Arrived at dawn in the car park, one reason for the visit was to try and catch up with the Snow Buntings that I understand had been seen recently.
I headed out to the Pillbox after waiting out a rain shower, along the way I scanned for Short Eared Owls, getting hard to see this winter it seems, again no luck heading down the track in the half light.
Shortly later the sun broke through and it promised to be a good day, and it was.
Arriving at the shoreline showed the tide in, hundreds of Waders roosting, in particular Oystercatcher, numbers were likely approaching a 1000 birds, the Swale produced around 150 Dark Bellied Brent’s, 6 Red Throated Divers and 4 Pintail.
No Snow Buntings found, decided to go no further than the Pillbox for fear of flushing all the waders so retraced my steps back to the car park and headed out to the distant hide.
Enroute I got lucky enough to pick up the Hooded Crow and managed to get a few distant photos, as I got nearer the Hide I could also hear White Fronted Geese calling amongst the hordes of Greylags. The Hide although rather distant, probably over a mile gave good views over the Reserve, it also has the sun behind it which helped a lot.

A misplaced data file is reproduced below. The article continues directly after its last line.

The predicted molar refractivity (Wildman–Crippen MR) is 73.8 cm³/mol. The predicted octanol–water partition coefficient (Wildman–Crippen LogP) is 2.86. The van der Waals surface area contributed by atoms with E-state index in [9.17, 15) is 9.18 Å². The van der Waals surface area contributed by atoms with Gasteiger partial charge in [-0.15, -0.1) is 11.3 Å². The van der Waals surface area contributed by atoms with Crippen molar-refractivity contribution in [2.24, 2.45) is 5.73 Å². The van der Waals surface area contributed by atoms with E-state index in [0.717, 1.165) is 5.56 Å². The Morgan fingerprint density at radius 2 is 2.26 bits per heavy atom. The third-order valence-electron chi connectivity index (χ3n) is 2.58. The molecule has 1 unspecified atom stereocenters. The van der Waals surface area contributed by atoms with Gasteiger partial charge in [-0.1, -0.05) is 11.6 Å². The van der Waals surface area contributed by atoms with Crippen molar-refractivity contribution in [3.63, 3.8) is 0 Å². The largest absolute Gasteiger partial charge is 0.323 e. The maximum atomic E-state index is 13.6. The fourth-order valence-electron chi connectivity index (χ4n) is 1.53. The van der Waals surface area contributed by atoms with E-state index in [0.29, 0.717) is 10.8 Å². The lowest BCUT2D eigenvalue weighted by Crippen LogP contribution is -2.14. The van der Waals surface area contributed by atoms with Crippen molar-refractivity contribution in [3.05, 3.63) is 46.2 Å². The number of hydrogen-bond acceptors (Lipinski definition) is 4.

It took me quite a while to pick out the Pinkfoot, a single bird as far as I could see; of the reported Bean Goose I could find no sign. In total after a count I reached 94 Whitefronts, certainly a good number for this mild winter, also got some flights views as they were on the move quite often from Peregrine and Marsh Harriers patrolling.
|Distant record shot of the Pinkfoot|
|Greylags and White Fronted Geese|
I ended the morning with at least 5 Marsh Harriers seen, a Tiercel Peregrine after a Wood Pigeon, 4 Common Buzzards, around 300 Golden Plover and a Ringtail Hen Harrier.
I still have not seen an adult Male Hen Harrier for a good while now, a sign of the times I expect, hopefully its fortunes can be turned round.